How a Fluoride Treatment Can Help Protect Your Children's Teeth

 American Academy of Pediatrics, child's oral health, Fluoride Treatment, Penguin Pediatrics

No one likes to get cavities — or worse, lose a tooth due to decay. If you have children, one of the best things you can do is establish a good oral care routine while your kids are still young so they can start life with strong, healthy teeth. Regular brushing and flossing are a big part of that routine, and so are regular fluoride treatments. In fact, making sure your children get fluoride treatments on a routine basis can go a long way toward reducing their risk of cavities now and in their adult years.

What is fluoride?

Fluoride is a mineral that’s found naturally in soil rocks and water. It’s also found in the air in very small quantities and in some plants that absorb the mineral through their roots. Other foods, like shellfish, also contain fluoride from the water they take in. In oral health, fluoride is important because it bonds with the tooth surface to help prevent cavities from forming.

We get some fluoride from the dental care products we use. Most toothpastes contain some fluoride (always check the label for the ADA seal of approval to be sure) and so do some mouth rinses. Fluoride is also found in some foods and beverages, and it occurs naturally in most water supplies. Some towns and cities add extra fluoride to their water to make sure kids (and adults) get enough to benefit their oral health. (Bottled water usually does not contain fluoride, so if your child drinks a lot of water while out and about, consider investing in a reusable water bottle and filling it from your tap.)

But as important as these “natural” sources are, it still may not be enough to make sure your kids’ teeth stay healthy and free from cavities, especially as they grow. Fluoride treatments provide that extra boost kids’ teeth need to help fight off cavities so they can enjoy healthier teeth during childhood and beyond.

How fluoride works to protect teeth

To understand how fluoride prevents cavities, it’s important to understand what causes cavities in the first place. Your teeth have a hard coating of enamel that works like a shield to keep your teeth healthy. Tooth enamel is the hardest substance in your body — harder than bones. Unlike bones, though, enamel is not a living tissue, so it can’t replenish itself on its own. Enamel is made up of minerals that form hard bonds. Our saliva contains the same minerals as tooth enamel, and normally, our saliva replenishes the minerals on our tooth surfaces, keeping them strong and protected.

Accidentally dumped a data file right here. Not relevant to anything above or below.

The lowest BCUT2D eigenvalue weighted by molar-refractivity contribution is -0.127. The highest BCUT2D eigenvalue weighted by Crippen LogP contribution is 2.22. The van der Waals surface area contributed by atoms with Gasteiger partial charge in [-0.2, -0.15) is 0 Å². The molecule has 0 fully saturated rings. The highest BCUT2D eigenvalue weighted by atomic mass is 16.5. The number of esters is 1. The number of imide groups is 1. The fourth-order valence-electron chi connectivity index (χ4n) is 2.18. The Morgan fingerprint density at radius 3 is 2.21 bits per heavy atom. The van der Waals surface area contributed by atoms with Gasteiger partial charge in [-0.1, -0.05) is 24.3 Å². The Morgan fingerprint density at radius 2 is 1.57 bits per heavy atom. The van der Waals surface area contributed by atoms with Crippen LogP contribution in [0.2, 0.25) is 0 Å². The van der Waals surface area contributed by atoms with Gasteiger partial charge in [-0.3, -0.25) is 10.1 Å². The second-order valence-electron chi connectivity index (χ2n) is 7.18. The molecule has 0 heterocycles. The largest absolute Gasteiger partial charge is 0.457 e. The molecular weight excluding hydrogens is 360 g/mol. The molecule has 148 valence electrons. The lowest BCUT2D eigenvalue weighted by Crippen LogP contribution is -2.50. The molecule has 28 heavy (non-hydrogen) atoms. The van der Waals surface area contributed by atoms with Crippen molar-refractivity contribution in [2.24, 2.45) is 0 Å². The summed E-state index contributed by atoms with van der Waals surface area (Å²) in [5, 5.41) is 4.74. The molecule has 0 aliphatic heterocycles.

However, when we eat (especially foods that are high in starches), foods are broken down by chemicals in saliva, forming acids that attack the hard enamel coating of teeth. These acids break apart the bonds that keep enamel intact, stripping teeth of some of the calcium and phosphate they need to stay strong. And that means teeth are more vulnerable to decay.

To some extent, the minerals in saliva help counteract acid erosion, but depending on your child’s diet, the minerals contained in saliva may not be enough to ward off decay. And that’s where fluoride comes in. Fluoride actually acts with the chemicals and minerals in your child’s saliva, helping to remineralize tooth surfaces and making them much harder and more impenetrable. That means it’s much more difficult for acid erosion to weaken your child’s teeth — and much harder for cavities to form.

The fluoride we get from toothpastes and even from some of the foods we eat provides some of the fluoride kids need to keep tooth decay at bay. But fluoride treatments add an extra layer of protection kids need to avoid cavities. In fact, fluoride treatments are so important for kids’ oral health, the American Academy of Pediatrics recommends fluoride treatments every three to six months throughout childhood and adolescence, beginning as soon as your child’s baby teeth emerge.

Protect your child's oral health

At Penguin Pediatrics, we offer fluoride treatments for patients beginning at age six months and all the way through their teen years to help prevent cavities. Learn how fluoride treatments can help your child enjoy a lifetime of better oral health. Book an appointment online today.

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